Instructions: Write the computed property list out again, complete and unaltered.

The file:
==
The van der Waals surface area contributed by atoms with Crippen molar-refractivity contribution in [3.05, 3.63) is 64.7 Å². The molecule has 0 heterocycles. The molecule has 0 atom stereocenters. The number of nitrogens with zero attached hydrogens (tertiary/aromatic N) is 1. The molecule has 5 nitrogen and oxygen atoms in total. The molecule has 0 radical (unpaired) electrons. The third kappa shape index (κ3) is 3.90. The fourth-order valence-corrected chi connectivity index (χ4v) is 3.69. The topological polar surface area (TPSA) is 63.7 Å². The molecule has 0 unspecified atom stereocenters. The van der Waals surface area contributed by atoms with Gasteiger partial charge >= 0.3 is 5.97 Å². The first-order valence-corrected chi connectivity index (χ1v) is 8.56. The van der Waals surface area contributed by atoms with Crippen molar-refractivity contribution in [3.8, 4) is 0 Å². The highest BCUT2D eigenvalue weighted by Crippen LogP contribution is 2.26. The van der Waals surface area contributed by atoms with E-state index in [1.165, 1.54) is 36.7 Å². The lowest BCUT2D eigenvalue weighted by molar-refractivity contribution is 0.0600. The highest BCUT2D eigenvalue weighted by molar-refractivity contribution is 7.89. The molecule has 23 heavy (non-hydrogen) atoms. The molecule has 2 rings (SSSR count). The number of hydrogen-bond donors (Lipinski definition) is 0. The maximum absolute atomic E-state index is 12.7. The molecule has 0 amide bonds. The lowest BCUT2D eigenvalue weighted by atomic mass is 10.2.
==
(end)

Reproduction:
The van der Waals surface area contributed by atoms with Crippen molar-refractivity contribution in [3.05, 3.63) is 64.7 Å². The molecule has 0 heterocycles. The molecule has 0 atom stereocenters. The number of nitrogens with zero attached hydrogens (tertiary/aromatic N) is 1. The molecule has 5 nitrogen and oxygen atoms in total. The molecule has 0 radical (unpaired) electrons. The third kappa shape index (κ3) is 3.90. The fourth-order valence-corrected chi connectivity index (χ4v) is 3.69. The topological polar surface area (TPSA) is 63.7 Å². The molecule has 0 unspecified atom stereocenters. The van der Waals surface area contributed by atoms with Gasteiger partial charge >= 0.3 is 5.97 Å². The first-order valence-corrected chi connectivity index (χ1v) is 8.56. The van der Waals surface area contributed by atoms with Crippen molar-refractivity contribution in [3.8, 4) is 0 Å². The highest BCUT2D eigenvalue weighted by Crippen LogP contribution is 2.26. The van der Waals surface area contributed by atoms with E-state index in [1.165, 1.54) is 36.7 Å². The lowest BCUT2D eigenvalue weighted by molar-refractivity contribution is 0.0600. The highest BCUT2D eigenvalue weighted by molar-refractivity contribution is 7.89. The molecule has 23 heavy (non-hydrogen) atoms. The molecule has 2 rings (SSSR count). The number of hydrogen-bond donors (Lipinski definition) is 0. The maximum absolute atomic E-state index is 12.7. The molecule has 0 amide bonds. The lowest BCUT2D eigenvalue weighted by atomic mass is 10.2.